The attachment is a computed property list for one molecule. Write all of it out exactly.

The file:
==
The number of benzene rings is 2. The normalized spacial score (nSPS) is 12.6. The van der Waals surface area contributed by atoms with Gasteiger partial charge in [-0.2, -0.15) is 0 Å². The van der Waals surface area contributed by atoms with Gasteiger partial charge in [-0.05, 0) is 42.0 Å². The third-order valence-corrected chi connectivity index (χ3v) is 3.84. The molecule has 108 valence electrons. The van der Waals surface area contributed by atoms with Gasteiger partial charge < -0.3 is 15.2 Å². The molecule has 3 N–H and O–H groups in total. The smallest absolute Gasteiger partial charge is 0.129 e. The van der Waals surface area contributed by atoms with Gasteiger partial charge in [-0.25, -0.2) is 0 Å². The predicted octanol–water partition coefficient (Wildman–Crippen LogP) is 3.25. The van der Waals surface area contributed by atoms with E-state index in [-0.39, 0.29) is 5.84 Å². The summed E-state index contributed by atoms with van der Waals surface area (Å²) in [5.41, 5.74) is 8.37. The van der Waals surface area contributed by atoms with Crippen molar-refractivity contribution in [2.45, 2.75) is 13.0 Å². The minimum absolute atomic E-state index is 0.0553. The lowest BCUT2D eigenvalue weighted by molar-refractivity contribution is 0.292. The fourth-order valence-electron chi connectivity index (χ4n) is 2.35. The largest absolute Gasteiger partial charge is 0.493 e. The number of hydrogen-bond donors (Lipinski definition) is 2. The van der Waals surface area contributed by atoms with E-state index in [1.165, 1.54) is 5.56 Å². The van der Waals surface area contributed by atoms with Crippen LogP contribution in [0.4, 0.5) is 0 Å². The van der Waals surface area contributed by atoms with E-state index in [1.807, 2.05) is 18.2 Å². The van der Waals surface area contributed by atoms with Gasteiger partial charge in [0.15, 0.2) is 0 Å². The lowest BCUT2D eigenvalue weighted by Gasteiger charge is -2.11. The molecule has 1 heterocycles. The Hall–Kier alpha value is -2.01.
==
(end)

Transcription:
The number of benzene rings is 2. The normalized spacial score (nSPS) is 12.6. The van der Waals surface area contributed by atoms with Gasteiger partial charge in [-0.2, -0.15) is 0 Å². The van der Waals surface area contributed by atoms with Gasteiger partial charge in [-0.05, 0) is 42.0 Å². The third-order valence-corrected chi connectivity index (χ3v) is 3.84. The molecule has 108 valence electrons. The van der Waals surface area contributed by atoms with Gasteiger partial charge < -0.3 is 15.2 Å². The molecule has 3 N–H and O–H groups in total. The smallest absolute Gasteiger partial charge is 0.129 e. The van der Waals surface area contributed by atoms with Gasteiger partial charge in [-0.25, -0.2) is 0 Å². The predicted octanol–water partition coefficient (Wildman–Crippen LogP) is 3.25. The van der Waals surface area contributed by atoms with E-state index in [-0.39, 0.29) is 5.84 Å². The summed E-state index contributed by atoms with van der Waals surface area (Å²) in [5.41, 5.74) is 8.37. The van der Waals surface area contributed by atoms with Crippen molar-refractivity contribution in [2.45, 2.75) is 13.0 Å². The minimum absolute atomic E-state index is 0.0553. The lowest BCUT2D eigenvalue weighted by molar-refractivity contribution is 0.292. The fourth-order valence-electron chi connectivity index (χ4n) is 2.35. The largest absolute Gasteiger partial charge is 0.493 e. The number of hydrogen-bond donors (Lipinski definition) is 2. The van der Waals surface area contributed by atoms with E-state index in [1.165, 1.54) is 5.56 Å². The van der Waals surface area contributed by atoms with Crippen LogP contribution in [0.4, 0.5) is 0 Å². The van der Waals surface area contributed by atoms with E-state index in [1.807, 2.05) is 18.2 Å². The van der Waals surface area contributed by atoms with Gasteiger partial charge in [0.15, 0.2) is 0 Å². The lowest BCUT2D eigenvalue weighted by Gasteiger charge is -2.11. The molecule has 1 heterocycles. The Hall–Kier alpha value is -2.01.